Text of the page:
Every act of creation is an act of destruction — such were the wise words I once read from some dog-eared book whose title I could hardly recall. Every discovery is a step to ruin — so I lamentably philosophized while I deliberately ignored the morning paper and its hot-off-the-press smell I sorely missed despite myself.
A tiny photo of a small hill with its jagged teeth of rocks stood out on account of nothing more than the fact that its the odd one out on that grayish-white page that talked about politics, and about that which stank and rot — Oops! Yeah, I already said it: politics. It is a small photo of a hill I once visited, and now dearly missed – the Osmeña Peak in Dalaguete.
NATURE AND THIS GENERATION’S NEED FOR DIGITAL VALIDATION
I remembered how a friend whined about the ruin that was the Osmeña Peak after more or less a year since I had last visited the place. He said that the peak wasn’t even a shadow of how it had been. The once green blanket of grass was parched and dead. Patches of scorched ground riddled the hill. The place was overrun by people who cared nothing about leaving no trace and preserving nature.
Unfortunate it was indeed. I also remembered the many photos ironically captioned #ONEWITHNATURE, or #ISURVIVED (as if climbing the Osmeña Peak was a death-courting feat — get out of here, you poser!). For a creature left in charge of all of God’s (whoever yours is) creation, man could surely wreak havoc worse than that deluge that spared Noah. And, for what? Per che? Apparently, in this case, for the dumbest of reasons. I remembered how I wished many would come and appreciate the majesty of the Osmeña Peak. And, now that it happened, I couldn’t help but curse the genie that granted that wish. Every discovery is a step to ruin.
LEAVE NO TRACE
The photo on the newspaper said that the rehabilitation of the mountain is on the way. The town was doing its best to control the number of visitors by 1) imposing fees (e.g. entrance fee, camping fee, etc.); and, 2) implementing stricter regulations on overnight campings. The first earned the flak of many for obvious reason: nobody wants to pay. The second was outright ignored due to its vagueness. The implementation of rules may need more polishing and more effective execution. I asked some of the mountaineers I know for some tips on how to avoid causing much negative impact to the mountain, and I was directed to a set of principles known as Leave No Trace.
CHILD LABOR AND HUNGRY STOMACHS
Life up in the mountains is far from easy. Men break backs. Children skip school. I spoke to one of the kids moonlighting as tour guides and I could not help but wish there was something I could do to help them. Many of them dropped out of school to help their parents. Some were even asked by their parents themselves to do so and start eking out a living by guiding tourists and climbers. Apparently, they were more in-demand than their older counterparts.
This frankly is a social issue which requires intelligent handling. Of course, we can all rant against child labor and demand to hold the parents responsible. But, that may do more harm than good. Majority of the people in these mountain barangays live below the poverty line, and these kids learn to deal with penury at a very young age to survive. As long as there are families who sleep away their hunger, child labor remains a real and rampant social issue — but a practical solution nonetheless for people who are forced to confront a growling stomach day after day. What can we do then? What can society do? That is a question we often not dare ask lest we will be confronted by our abject impotence in the matter.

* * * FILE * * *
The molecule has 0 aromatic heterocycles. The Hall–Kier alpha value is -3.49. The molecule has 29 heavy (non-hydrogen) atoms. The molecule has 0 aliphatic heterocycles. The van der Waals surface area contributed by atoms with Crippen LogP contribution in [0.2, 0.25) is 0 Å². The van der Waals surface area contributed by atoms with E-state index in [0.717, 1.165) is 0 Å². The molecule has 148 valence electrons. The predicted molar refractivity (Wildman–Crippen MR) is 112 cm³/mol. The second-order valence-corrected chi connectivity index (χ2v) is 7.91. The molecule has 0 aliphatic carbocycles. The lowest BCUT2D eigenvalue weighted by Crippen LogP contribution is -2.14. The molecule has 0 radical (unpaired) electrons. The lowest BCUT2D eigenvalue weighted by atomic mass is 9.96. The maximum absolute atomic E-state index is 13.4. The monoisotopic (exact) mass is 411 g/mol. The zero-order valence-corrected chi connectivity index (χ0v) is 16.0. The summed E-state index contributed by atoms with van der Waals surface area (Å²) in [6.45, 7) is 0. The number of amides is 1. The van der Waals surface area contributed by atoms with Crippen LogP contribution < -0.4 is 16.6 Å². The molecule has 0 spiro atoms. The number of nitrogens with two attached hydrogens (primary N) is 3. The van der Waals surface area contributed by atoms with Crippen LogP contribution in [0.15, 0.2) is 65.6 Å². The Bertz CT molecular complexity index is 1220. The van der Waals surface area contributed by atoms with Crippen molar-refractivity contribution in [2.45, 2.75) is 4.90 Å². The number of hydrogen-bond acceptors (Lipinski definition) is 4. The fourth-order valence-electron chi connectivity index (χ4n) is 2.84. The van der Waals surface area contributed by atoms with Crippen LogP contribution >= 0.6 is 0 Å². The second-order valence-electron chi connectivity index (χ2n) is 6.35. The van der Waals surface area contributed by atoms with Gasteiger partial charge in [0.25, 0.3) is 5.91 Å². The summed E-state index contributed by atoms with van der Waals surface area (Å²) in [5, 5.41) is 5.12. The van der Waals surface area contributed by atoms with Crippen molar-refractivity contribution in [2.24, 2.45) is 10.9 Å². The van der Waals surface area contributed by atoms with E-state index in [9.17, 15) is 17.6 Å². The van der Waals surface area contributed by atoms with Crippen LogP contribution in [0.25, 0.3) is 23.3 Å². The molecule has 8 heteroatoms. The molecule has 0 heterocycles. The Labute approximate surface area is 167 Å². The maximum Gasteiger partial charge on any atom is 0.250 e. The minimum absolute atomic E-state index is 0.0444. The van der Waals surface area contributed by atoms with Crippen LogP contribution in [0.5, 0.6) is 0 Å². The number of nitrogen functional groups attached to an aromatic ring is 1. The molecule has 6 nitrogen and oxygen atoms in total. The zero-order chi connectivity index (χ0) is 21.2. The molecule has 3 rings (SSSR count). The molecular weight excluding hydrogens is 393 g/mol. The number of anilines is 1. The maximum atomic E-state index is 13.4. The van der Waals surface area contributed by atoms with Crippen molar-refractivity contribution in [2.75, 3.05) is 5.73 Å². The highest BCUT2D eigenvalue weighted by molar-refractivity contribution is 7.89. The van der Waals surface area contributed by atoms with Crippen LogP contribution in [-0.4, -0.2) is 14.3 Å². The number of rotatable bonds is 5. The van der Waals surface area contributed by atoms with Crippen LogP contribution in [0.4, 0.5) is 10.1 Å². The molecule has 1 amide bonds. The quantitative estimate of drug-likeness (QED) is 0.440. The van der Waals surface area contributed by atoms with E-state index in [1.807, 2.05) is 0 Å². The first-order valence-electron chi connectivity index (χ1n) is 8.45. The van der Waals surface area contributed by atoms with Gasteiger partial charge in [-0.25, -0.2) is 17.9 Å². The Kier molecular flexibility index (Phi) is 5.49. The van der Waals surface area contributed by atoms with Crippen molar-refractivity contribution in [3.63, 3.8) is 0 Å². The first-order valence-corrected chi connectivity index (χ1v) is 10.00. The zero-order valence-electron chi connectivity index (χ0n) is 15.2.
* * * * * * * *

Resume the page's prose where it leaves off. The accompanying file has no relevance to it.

Tourism is one of the campaigns launched by many towns especially in the South to quell hunger. I personally believe that the imposition of fees in the Osmeña Peak is a clever and reasonable idea — provided that honesty and transparency are upheld and the fees are within the realm of reason. This provides jobs to many of the households in the barangay and the proceeds may be used for the upkeep of the place. I just hope that ways to reconcile livelihood and environmental preservation can be attained soon.
DALAGUETE — THE VEGETABLE BASKET OF CEBU
One fact often left unsaid, though undoubtedly known by many, is that the life of our society is hinged to the generosity of the mountains. Dalaguete is known to be the Vegetable Basket of Cebu on account of it being the major supplier of vegetables to many of the neighboring towns in the island, and it is worth mentioning that these vegetables come from Mantalongon — the mountain barangay where the Osmeña Peak stands at 1,013 MASL. One vivid picture from our trek to the peak several months ago that I cannot shake off my mind – not that I’m trying – is that of men trudging on the stony road of Mantalongon with baskets of vegetables hanging from their foreheads. That, for me, is a picture of hope, of gratitude and, perhaps, of that sheer appreciation of life and living. I believe that as long as there are people willing to till the land and earn their bread honestly, hope is never lost. Life may be hard but it has to go on. It is the choice that we make on how it should go on that defines us and our society by extension.
That was months and hundreds of kilometers away from where I now sit and deliberately ignore the morning paper but that small photo of a hillock with its jagged teeth of rocks puts me in a place where I am forced to confront my existence and its purpose. Yes, every discovery is a step to ruin. Yes, every creation is an act of destruction. But, all these lie on the choices we make.